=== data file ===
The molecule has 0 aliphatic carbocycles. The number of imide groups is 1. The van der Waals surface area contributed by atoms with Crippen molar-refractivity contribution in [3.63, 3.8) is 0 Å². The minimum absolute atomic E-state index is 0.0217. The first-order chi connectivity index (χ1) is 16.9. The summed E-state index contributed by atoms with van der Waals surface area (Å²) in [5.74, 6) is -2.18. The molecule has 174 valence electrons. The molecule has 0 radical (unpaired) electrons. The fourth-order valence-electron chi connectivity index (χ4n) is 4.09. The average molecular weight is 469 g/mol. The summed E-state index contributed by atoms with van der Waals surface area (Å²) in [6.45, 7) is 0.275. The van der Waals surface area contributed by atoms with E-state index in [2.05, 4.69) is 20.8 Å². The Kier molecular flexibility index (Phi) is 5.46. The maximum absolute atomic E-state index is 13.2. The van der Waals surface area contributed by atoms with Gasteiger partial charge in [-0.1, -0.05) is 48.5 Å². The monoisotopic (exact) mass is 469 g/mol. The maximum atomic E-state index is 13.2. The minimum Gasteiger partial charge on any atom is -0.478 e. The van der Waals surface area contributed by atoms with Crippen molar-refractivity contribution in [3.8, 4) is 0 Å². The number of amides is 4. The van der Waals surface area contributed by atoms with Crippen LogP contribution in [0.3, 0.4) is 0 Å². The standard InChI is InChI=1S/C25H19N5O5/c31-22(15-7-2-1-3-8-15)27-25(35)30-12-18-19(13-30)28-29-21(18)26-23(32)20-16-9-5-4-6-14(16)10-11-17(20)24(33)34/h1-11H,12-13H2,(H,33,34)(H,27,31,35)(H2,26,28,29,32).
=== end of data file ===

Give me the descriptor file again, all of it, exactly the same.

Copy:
The molecule has 0 aliphatic carbocycles. The number of imide groups is 1. The van der Waals surface area contributed by atoms with Crippen molar-refractivity contribution in [3.63, 3.8) is 0 Å². The minimum absolute atomic E-state index is 0.0217. The first-order chi connectivity index (χ1) is 16.9. The summed E-state index contributed by atoms with van der Waals surface area (Å²) in [5.74, 6) is -2.18. The molecule has 174 valence electrons. The molecule has 0 radical (unpaired) electrons. The fourth-order valence-electron chi connectivity index (χ4n) is 4.09. The average molecular weight is 469 g/mol. The summed E-state index contributed by atoms with van der Waals surface area (Å²) in [6.45, 7) is 0.275. The van der Waals surface area contributed by atoms with E-state index in [2.05, 4.69) is 20.8 Å². The Kier molecular flexibility index (Phi) is 5.46. The maximum absolute atomic E-state index is 13.2. The van der Waals surface area contributed by atoms with Gasteiger partial charge in [-0.1, -0.05) is 48.5 Å². The monoisotopic (exact) mass is 469 g/mol. The maximum atomic E-state index is 13.2. The minimum Gasteiger partial charge on any atom is -0.478 e. The van der Waals surface area contributed by atoms with Crippen molar-refractivity contribution in [3.8, 4) is 0 Å². The number of amides is 4. The van der Waals surface area contributed by atoms with Crippen LogP contribution in [0.3, 0.4) is 0 Å². The standard InChI is InChI=1S/C25H19N5O5/c31-22(15-7-2-1-3-8-15)27-25(35)30-12-18-19(13-30)28-29-21(18)26-23(32)20-16-9-5-4-6-14(16)10-11-17(20)24(33)34/h1-11H,12-13H2,(H,33,34)(H,27,31,35)(H2,26,28,29,32).